Aspiration pneumonia - Pulmonary
Aspiration pneumonia can lead to sepsis or acute respiratory distress syndrome (ARDS) and can result in hypoxia and hemodynamic instability. An initial evaluation of the patient's condition and vital signs will determine the need for supplemental oxygen, or even intubation, and possibly vasopressors. Intravenous (IV) access, fluids, and antibiotics may need to be initiated promptly.
Aspiration pneumonia is a bacterial infection of the lung parenchyma resulting from the entry of oropharyngeal or gastric contents, with compromise in the usual upper or lower airway defenses of uncleared matter.
The infection is often polymicrobial, including oropharyngeal anaerobic bacteria and aerobic bacteria. Gram-negative bacilli, Staphylococcus aureus, Pseudomonas aeruginosa, Streptococcus pneumoniae, Haemophilus influenzae, and Enterobacteriaceae are not uncommon, particularly in individuals exposed to a health care setting.
Aspiration of small amounts of secretions occurs in healthy individuals, who are able to clear them without development of pneumonia. Patients who develop aspiration pneumonia commonly have periodontal disease and have predisposing conditions that may impair their level of consciousness, normal swallowing functions, and airway clearance mechanisms. Examples of such conditions may include impaired level of consciousness from medications, seizures, head trauma, alcohol, and drugs. Other predisposing conditions include dysphagia as it relates to neurologic or esophageal disorders, mechanical obstruction of glottic closure, cardiac arrest, cerebrovascular accidents, and parenteral feeding.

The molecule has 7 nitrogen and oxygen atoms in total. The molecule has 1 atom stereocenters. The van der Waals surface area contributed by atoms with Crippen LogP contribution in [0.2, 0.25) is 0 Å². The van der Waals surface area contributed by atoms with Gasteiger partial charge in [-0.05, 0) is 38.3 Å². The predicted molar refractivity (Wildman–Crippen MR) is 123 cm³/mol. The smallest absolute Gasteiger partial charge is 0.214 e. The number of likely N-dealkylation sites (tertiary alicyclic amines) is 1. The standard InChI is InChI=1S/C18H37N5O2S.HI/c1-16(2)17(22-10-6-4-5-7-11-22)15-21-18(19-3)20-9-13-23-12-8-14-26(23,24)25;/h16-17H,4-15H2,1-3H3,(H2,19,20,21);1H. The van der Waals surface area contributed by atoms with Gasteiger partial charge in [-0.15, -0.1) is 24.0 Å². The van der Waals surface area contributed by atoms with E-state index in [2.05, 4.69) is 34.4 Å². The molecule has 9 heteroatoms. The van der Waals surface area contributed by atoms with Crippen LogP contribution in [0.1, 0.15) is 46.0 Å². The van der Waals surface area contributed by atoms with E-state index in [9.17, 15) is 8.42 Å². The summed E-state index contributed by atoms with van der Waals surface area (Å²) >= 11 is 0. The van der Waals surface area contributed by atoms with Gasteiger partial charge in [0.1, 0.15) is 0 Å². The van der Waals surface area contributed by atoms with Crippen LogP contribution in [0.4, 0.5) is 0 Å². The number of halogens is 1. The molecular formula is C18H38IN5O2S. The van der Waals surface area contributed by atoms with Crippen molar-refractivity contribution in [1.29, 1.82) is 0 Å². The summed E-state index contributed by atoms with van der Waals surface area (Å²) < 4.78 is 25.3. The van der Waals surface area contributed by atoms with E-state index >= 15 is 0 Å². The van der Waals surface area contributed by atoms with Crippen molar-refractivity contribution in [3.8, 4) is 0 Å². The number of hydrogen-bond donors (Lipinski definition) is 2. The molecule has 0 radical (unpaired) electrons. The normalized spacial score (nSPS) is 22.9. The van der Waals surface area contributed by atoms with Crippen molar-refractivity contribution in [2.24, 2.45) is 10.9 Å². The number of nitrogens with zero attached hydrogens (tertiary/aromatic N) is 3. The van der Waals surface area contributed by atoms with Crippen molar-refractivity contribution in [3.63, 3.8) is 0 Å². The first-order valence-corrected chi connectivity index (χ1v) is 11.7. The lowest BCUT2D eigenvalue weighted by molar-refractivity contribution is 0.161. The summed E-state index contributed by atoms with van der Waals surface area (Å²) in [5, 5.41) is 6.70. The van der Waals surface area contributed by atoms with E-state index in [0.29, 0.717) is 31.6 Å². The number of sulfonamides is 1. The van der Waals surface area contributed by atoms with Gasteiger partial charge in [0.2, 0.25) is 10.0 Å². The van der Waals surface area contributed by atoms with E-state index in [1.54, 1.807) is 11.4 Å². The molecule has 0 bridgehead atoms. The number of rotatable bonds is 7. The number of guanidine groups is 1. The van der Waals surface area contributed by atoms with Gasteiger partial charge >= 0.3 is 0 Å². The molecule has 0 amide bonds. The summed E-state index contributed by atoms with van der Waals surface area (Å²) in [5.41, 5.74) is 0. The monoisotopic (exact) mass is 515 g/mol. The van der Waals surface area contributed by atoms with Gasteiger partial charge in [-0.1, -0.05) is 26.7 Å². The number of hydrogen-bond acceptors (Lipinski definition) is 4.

Typical bacterial aspiration pneumonia evolves with an indolent course over several days to weeks with common signs and symptoms of pneumonia. Hospital-acquired aspiration pneumonia may develop more rapidly based on bacterial organisms. Vital signs may include fever, tachycardia, hypoxia, and possibly hypotension. Complications include necrotizing pneumonia, lung abscesses, ARDS, and empyema.
Aspiration pneumonia should be distinguished from chemical pneumonitis, which is an inflammatory process that results from aspiration of gastric acid. This does not result in an infectious pneumonia but instead causes chemical injury to the lungs and usually presents with more abrupt onset of symptoms. Treatment is supportive care.
J69.8 – Pneumonitis due to inhalation of other solids and liquids
422588002 – Aspiration pneumonia
Differential Diagnosis & Pitfalls
- Community-acquired pneumonia (CAP) or hospital-acquired pneumonia (HAP) due to bacterial pathogens (eg, S pneumoniae, S aureus pneumonia)
- Pneumonia due to endemic fungi (eg, histoplasmosis, coccidioidomycosis, blastomycosis, paracoccidioidomycosis, cryptococcosis)
- Pneumonia due to other pathogens including Legionella or Nocardia
- Chemical pneumonitis – pulmonary injury secondary to gastric acid aspiration
- Pulmonary edema – cardiogenic versus noncardiogenic causes
- Tuberculosis can present with cavitary lung lesions
- Malignancy (primary lung cancer or metastases)
- Lung infarct (eg, following pulmonary embolism)
- Granulomatosis with polyangiitis
- Invasive fungal infection (aspergillosis, mucormycosis in immunosuppressed hosts)